Tag Archives: Bittersweet

Maybe Goodbye Has to be Ugly Sometimes

My head hurts. This week has been painful. Many of my students aren’t themselves, easily agitated, disrespectful, messy. Monday morning I almost called in sick because I wasn’t feeling well, but I didn’t want to give up a single day of our last three weeks together. Today I’m singing a different tune. I love them but I’m ready for a break, even if that break means saying good-bye after our two years as a classroom family.

At first I felt really disappointed by the changing climate in our classroom. I blamed hormones, the weather, myself. Then I got to thinking. Maybe for some kids, this is how good-bye works. It’s easier to leave when you’re angry or things aren’t quite right, than when everything is routine, normal, happy. Chaos as a distraction. Rebellion as the final act of separation. I think I’m getting a tiny taste of what it is like to raise teenagers.

The time has come for me to let go. I will miss them, but I won’t miss this.

To be fair, good moments have punctuated the week as well. Today as I sat alone and watched them play on our field trip to Sac State, I felt at peace.

To be fair, good moments have punctuated the week as well. Today as I sat alone and watched them play on our field trip to Sac State, I felt both distant and at peace.

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Week 23: Bittersweet Hello

This afternoon, as I cleaned up the carnage of my back table, the office called my room through the intercom. Two boys were there to see me. My brain stalled for a minute. I asked for their names to be repeated through the crackly speaker. The second time I heard loud and clear. One of my students from last year was back to say hello.

My heart skipped a beat.

I keep my kids for two years and he disappeared over summer, rumored to have moved to the South, Alabama, or Georgia, or somewhere. In a room full of rowdy boys, he was a leader, calm, well-spoken, polite. Whenever he was in trouble, he would apologize kindly, usually ending his statement by calling me ma’am. His test scores were among the highest in the school.

Today he showed up in my room, a shy smile, a sideways hug. His eyes traced the walls of our classroom, the desks new, everything else so very much the same. I told him we missed him. I told him we would bring in a 31st desk just for him. And, I meant it. I don’t want 31 students, but I would if the 31st was this kid. His eyes filled up with tears as we talked. Not a single one spilled down his cheek, but they were there, ready to pour out.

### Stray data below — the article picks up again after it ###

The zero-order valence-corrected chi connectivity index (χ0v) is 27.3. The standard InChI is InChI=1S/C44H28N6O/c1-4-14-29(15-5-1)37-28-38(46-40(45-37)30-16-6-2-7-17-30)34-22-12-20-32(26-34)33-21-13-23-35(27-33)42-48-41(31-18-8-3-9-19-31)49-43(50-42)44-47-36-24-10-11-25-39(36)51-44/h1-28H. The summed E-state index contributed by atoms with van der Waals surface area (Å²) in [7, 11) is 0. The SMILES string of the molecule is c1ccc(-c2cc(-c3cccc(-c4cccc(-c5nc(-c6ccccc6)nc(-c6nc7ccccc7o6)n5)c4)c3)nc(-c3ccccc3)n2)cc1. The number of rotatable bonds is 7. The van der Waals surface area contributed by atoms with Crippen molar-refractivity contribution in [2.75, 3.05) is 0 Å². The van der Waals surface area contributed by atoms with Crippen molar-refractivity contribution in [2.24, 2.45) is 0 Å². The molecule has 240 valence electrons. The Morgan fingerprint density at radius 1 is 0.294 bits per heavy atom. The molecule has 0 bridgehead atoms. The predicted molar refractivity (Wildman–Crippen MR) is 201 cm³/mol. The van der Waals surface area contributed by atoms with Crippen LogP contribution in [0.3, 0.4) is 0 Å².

When he left, I cried. Another teacher was in my room. She teared up with me. He never moved to Georgia, or Alabama, or the like. He still lives in Sacramento, just too far to make it to our school. A lot of students travel a distance to reach our doors. For some families, it ends up being too much. I understand, but my heart still breaks. His eyes told me his did too.

About twenty minutes after he left, I wandered back into the hallways to see if I could catch him again. With many brothers, I thought maybe they’d still be in someone else’s classroom. I found them in the hallway, his mom and siblings headed my direction. I asked him if he wanted us to write him. He smiled wide. I wrote down his address. His mom promised he’d write back.

I know I will say good-bye to every kid I teach, but some disappear without a word. I’ve had students return to Mexico overnight, or so the stories go. At the beginning of the school year, I was certain this student would be back. I told the other teachers not to worry, that I had talked to their mom, that she had said they’d be there.¬†Eventually I gave up. Another student took his spot, the year went on.

His reappearance today was an unexpected gift, so bittersweet. It was nice to say good-bye this time. I wished I could pick up his house and put it across the street from our school. But then I let him go. I reminded myself that I love all my kids, that he opened up a space for someone new, someone that maybe needed it more than he did. That’s the good part. I know deep down that he’ll be fine, whether he misses us or not.

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